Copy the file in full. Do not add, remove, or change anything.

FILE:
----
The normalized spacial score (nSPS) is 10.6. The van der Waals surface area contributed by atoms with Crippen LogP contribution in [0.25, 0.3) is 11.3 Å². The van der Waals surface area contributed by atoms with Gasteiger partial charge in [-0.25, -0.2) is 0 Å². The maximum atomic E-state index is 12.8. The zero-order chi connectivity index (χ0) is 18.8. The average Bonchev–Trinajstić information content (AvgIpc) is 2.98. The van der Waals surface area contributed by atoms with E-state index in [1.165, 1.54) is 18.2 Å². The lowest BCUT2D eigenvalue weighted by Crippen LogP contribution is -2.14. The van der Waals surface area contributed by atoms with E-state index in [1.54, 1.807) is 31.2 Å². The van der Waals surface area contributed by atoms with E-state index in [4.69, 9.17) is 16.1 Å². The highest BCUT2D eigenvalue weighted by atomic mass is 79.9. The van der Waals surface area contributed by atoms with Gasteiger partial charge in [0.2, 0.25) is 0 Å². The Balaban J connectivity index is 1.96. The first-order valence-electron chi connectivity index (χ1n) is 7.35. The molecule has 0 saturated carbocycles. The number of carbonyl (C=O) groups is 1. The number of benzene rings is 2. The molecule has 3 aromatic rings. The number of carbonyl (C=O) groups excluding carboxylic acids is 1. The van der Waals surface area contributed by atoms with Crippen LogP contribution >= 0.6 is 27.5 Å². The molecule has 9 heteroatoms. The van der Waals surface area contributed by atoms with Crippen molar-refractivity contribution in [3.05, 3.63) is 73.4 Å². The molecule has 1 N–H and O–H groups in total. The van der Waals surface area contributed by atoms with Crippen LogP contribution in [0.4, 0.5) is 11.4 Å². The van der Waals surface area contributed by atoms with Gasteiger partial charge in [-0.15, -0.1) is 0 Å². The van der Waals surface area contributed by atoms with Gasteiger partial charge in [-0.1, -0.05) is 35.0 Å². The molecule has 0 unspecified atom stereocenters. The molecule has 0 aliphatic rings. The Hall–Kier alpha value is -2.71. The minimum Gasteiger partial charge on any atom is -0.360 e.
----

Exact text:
The normalized spacial score (nSPS) is 10.6. The van der Waals surface area contributed by atoms with Crippen LogP contribution in [0.25, 0.3) is 11.3 Å². The van der Waals surface area contributed by atoms with Gasteiger partial charge in [-0.25, -0.2) is 0 Å². The maximum atomic E-state index is 12.8. The zero-order chi connectivity index (χ0) is 18.8. The average Bonchev–Trinajstić information content (AvgIpc) is 2.98. The van der Waals surface area contributed by atoms with E-state index in [1.165, 1.54) is 18.2 Å². The lowest BCUT2D eigenvalue weighted by Crippen LogP contribution is -2.14. The van der Waals surface area contributed by atoms with E-state index in [1.54, 1.807) is 31.2 Å². The van der Waals surface area contributed by atoms with E-state index in [4.69, 9.17) is 16.1 Å². The highest BCUT2D eigenvalue weighted by atomic mass is 79.9. The van der Waals surface area contributed by atoms with Gasteiger partial charge in [0.2, 0.25) is 0 Å². The Balaban J connectivity index is 1.96. The first-order valence-electron chi connectivity index (χ1n) is 7.35. The molecule has 0 saturated carbocycles. The number of carbonyl (C=O) groups is 1. The number of benzene rings is 2. The molecule has 3 aromatic rings. The number of carbonyl (C=O) groups excluding carboxylic acids is 1. The van der Waals surface area contributed by atoms with Crippen LogP contribution >= 0.6 is 27.5 Å². The molecule has 9 heteroatoms. The van der Waals surface area contributed by atoms with Crippen molar-refractivity contribution in [3.05, 3.63) is 73.4 Å². The molecule has 1 N–H and O–H groups in total. The van der Waals surface area contributed by atoms with Crippen LogP contribution in [0.4, 0.5) is 11.4 Å². The van der Waals surface area contributed by atoms with Gasteiger partial charge in [-0.15, -0.1) is 0 Å². The van der Waals surface area contributed by atoms with Gasteiger partial charge in [-0.1, -0.05) is 35.0 Å². The molecule has 0 unspecified atom stereocenters. The molecule has 0 aliphatic rings. The Hall–Kier alpha value is -2.71. The minimum Gasteiger partial charge on any atom is -0.360 e.